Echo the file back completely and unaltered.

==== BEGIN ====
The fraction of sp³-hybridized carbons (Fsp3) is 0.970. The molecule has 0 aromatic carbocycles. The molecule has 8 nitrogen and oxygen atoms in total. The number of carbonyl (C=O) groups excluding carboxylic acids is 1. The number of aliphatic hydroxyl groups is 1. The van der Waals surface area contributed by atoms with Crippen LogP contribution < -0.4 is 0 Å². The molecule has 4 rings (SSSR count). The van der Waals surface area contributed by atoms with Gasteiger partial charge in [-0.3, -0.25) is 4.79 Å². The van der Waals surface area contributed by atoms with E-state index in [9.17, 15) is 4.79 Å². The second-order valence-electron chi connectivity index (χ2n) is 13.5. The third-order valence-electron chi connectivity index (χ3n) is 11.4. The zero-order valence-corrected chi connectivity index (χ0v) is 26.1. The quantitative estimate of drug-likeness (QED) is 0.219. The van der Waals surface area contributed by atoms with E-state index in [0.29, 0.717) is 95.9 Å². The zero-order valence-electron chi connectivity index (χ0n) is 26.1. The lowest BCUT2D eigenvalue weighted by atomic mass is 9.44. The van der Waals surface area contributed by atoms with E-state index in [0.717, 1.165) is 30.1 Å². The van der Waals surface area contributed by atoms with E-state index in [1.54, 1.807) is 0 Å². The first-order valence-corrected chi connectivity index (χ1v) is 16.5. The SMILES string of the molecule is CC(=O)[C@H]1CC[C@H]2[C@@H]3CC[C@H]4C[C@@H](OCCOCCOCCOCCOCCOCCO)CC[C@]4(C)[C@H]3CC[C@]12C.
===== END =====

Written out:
The fraction of sp³-hybridized carbons (Fsp3) is 0.970. The molecule has 0 aromatic carbocycles. The molecule has 8 nitrogen and oxygen atoms in total. The number of carbonyl (C=O) groups excluding carboxylic acids is 1. The number of aliphatic hydroxyl groups is 1. The van der Waals surface area contributed by atoms with Crippen LogP contribution < -0.4 is 0 Å². The molecule has 4 rings (SSSR count). The van der Waals surface area contributed by atoms with Gasteiger partial charge in [-0.3, -0.25) is 4.79 Å². The van der Waals surface area contributed by atoms with E-state index in [9.17, 15) is 4.79 Å². The second-order valence-electron chi connectivity index (χ2n) is 13.5. The third-order valence-electron chi connectivity index (χ3n) is 11.4. The zero-order valence-corrected chi connectivity index (χ0v) is 26.1. The quantitative estimate of drug-likeness (QED) is 0.219. The van der Waals surface area contributed by atoms with E-state index in [0.29, 0.717) is 95.9 Å². The zero-order valence-electron chi connectivity index (χ0n) is 26.1. The lowest BCUT2D eigenvalue weighted by atomic mass is 9.44. The van der Waals surface area contributed by atoms with E-state index in [0.717, 1.165) is 30.1 Å². The van der Waals surface area contributed by atoms with E-state index in [1.54, 1.807) is 0 Å². The first-order valence-corrected chi connectivity index (χ1v) is 16.5. The SMILES string of the molecule is CC(=O)[C@H]1CC[C@H]2[C@@H]3CC[C@H]4C[C@@H](OCCOCCOCCOCCOCCOCCO)CC[C@]4(C)[C@H]3CC[C@]12C.